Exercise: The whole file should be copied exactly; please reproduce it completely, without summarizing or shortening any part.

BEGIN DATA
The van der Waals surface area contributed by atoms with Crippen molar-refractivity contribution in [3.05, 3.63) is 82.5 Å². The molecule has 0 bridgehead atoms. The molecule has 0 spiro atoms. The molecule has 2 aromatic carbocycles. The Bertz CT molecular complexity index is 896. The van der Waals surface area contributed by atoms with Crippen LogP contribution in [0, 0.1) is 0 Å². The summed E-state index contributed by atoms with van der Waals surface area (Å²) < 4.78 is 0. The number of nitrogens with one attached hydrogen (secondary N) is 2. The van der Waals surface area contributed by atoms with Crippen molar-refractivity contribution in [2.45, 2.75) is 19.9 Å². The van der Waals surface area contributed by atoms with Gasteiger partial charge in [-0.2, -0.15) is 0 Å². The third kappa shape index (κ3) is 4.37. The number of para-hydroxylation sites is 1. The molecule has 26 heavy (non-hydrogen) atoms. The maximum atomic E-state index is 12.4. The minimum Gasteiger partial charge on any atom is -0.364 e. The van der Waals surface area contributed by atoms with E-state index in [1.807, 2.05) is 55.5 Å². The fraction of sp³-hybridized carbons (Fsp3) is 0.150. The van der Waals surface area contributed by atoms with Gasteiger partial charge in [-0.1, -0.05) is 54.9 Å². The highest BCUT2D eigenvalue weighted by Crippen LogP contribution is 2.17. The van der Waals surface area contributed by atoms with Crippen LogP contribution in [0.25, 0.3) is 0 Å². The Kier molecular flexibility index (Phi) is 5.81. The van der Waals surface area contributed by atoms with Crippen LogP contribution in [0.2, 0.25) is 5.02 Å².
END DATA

The van der Waals surface area contributed by atoms with Crippen molar-refractivity contribution in [3.05, 3.63) is 82.5 Å². The molecule has 0 bridgehead atoms. The molecule has 0 spiro atoms. The molecule has 2 aromatic carbocycles. The Bertz CT molecular complexity index is 896. The van der Waals surface area contributed by atoms with Crippen LogP contribution in [0, 0.1) is 0 Å². The summed E-state index contributed by atoms with van der Waals surface area (Å²) < 4.78 is 0. The number of nitrogens with one attached hydrogen (secondary N) is 2. The van der Waals surface area contributed by atoms with Crippen molar-refractivity contribution in [2.45, 2.75) is 19.9 Å². The van der Waals surface area contributed by atoms with Gasteiger partial charge in [-0.2, -0.15) is 0 Å². The third kappa shape index (κ3) is 4.37. The number of para-hydroxylation sites is 1. The molecule has 26 heavy (non-hydrogen) atoms. The maximum atomic E-state index is 12.4. The minimum Gasteiger partial charge on any atom is -0.364 e. The van der Waals surface area contributed by atoms with E-state index in [1.807, 2.05) is 55.5 Å². The fraction of sp³-hybridized carbons (Fsp3) is 0.150. The van der Waals surface area contributed by atoms with Gasteiger partial charge in [-0.1, -0.05) is 54.9 Å². The highest BCUT2D eigenvalue weighted by Crippen LogP contribution is 2.17. The van der Waals surface area contributed by atoms with Crippen LogP contribution in [0.25, 0.3) is 0 Å². The Kier molecular flexibility index (Phi) is 5.81. The van der Waals surface area contributed by atoms with Crippen LogP contribution in [0.2, 0.25) is 5.02 Å².